So sorry this is a bit late. Deadlines. They can suck, but they pay the bills.
Anyway, with some of the awful changes we’re already seeing this year, I thought it’d be good to try some positive changes. In the next few weeks I’m hoping to do much more regular (and frequent) posts and also address a few different topics people have tossed my way. And maybe even a big overhaul of this whole page.
But first, I wanted to talk to you about the little European country of Switzerland.
I’m guessing everyone reading this has seen some version of Frankenstein, yes? Maybe the iconic Universal film or one of its many sequels. Or the Abbot & Costello movie. Or even the comedy remake Mel Brooks did.
One standard in all of these is the little nearby village. It shows up in every version of the story I just mentioned, plus a few dozen more. And yeah, in the movies it’s in Switzerland. Weird, I know.
Anyway, I’m sure most of you reading this can picture it in your minds, yes? The wall with the big gate. The houses with the exposed timbers and big fireplaces.
Okay, got all that in mind?
When is that small town?
No, no, don’t try to reason it out. Just answer the question. In what time frame is that little town set?
I bet that made your brain seize up for a moment. Y’see Frankenstein was written back in the early 19th Century, and is actually set in the back half of the 18th. It’s a contemporary of Ben Franklin and his lightning experiments.
The films kind of updated the story and gave it a slightly more “modern” setting. The clothes and some of the doctor’s technology hint at a story set closer to the Victorian era. There’s mention of trains in some of them. The Abbot and Costello movie is set in “modern” times. There are cars, planes, telephones--they’re full-on into the 20th century at that point.
And yet... the little hamlet below the castle looks exactly the same in every movie.
It’s not impossible. There are lots of villages in Europe that still look a lot like they did two or three centuries ago. Even here in the US we’ve got towns that haven’t changed much since the fifties. Or the twenties.
What’s my point in this?
I read a book recently that was set in a village a lot like the one in Frankenstein. There were even a couple of castles. And one of the annoying things was I couldn’t tell when this story was supposed to be taking place. No mention of electricity, radio, or cellphones, but also no mention of horses, woodpiles, or outhouses.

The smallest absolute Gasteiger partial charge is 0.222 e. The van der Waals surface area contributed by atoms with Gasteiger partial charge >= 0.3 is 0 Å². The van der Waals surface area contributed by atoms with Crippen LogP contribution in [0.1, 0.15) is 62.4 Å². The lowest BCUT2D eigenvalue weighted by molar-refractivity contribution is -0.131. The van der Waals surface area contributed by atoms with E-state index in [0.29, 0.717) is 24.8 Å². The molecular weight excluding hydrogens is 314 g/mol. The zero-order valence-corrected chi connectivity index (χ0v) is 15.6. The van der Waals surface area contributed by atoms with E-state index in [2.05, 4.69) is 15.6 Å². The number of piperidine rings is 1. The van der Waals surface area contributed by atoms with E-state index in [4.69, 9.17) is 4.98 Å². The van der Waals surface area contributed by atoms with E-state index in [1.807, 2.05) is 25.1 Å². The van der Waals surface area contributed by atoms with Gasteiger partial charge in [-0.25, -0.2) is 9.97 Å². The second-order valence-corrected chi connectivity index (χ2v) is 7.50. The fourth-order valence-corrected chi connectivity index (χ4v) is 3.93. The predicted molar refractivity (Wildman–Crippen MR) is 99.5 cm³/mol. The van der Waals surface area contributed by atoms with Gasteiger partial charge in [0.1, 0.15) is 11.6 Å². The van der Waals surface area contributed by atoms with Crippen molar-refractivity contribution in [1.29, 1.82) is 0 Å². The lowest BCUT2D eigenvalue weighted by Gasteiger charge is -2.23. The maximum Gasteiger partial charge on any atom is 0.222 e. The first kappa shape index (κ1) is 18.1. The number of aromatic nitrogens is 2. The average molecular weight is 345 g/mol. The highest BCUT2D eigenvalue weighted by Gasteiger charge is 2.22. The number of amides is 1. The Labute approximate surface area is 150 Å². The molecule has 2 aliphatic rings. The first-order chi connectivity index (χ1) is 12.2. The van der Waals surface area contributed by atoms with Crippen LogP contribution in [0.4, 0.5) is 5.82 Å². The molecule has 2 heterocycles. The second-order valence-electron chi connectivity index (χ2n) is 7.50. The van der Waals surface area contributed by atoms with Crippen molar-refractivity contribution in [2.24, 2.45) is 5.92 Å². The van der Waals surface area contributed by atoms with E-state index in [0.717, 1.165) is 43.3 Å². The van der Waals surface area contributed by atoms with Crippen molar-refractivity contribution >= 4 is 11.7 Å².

The author described the clothes on a few characters, but these days having an eccentric, oddly-dressed character is kind of commonplace. So maybe that woman’s clothing is a hint as to what era the story’s set in... or maybe she’s just really into steampunk or some kind of retro cosplay. One guy carried a crossbow but... well, kind of the same thing, right? These days crossbows, longbows, swords—they’re not that unusual in stories from any time period. Look at The Walking Dead. Heck, Warhammer 40,000 is set... well, about 38,000 years from now, and people are still using swords in that.
Yeah, there’s always going to be that time where I want to misdirect my reader into thinking it’s 1944, but Cap really just woke up in 2012. Or that the high-tech lair is in the future, not inside an Egyptian tomb in 1250 BC. The thing I need to keep in mind is that these aren’t cases where I’ve just forgotten to mention the time—it’s being deliberately withheld to create an effect later.
Y’see, Timmy, knowing the when of a setting is just as important as the where. It’s one of the things we use as writers to help the readers relate to elements of the story. And it helps to define the world I’m creating. Without knowing when my story’s set, it’s tough to tell when something’s exceptional or important in that world. A soldier talking on a walkie-talkie isn’t exactly earth-shattering stuff, but if I tell you this soldier’s with George Washington in 1776, that walkie-talkie conversation becomes interesting on many more levels. And it immediately tells my readers what kind of story they’re reading.
So remember the when along with the where.
Next time, I’d like to talk about something I’m not going to talk about anymore.
Until then... go write.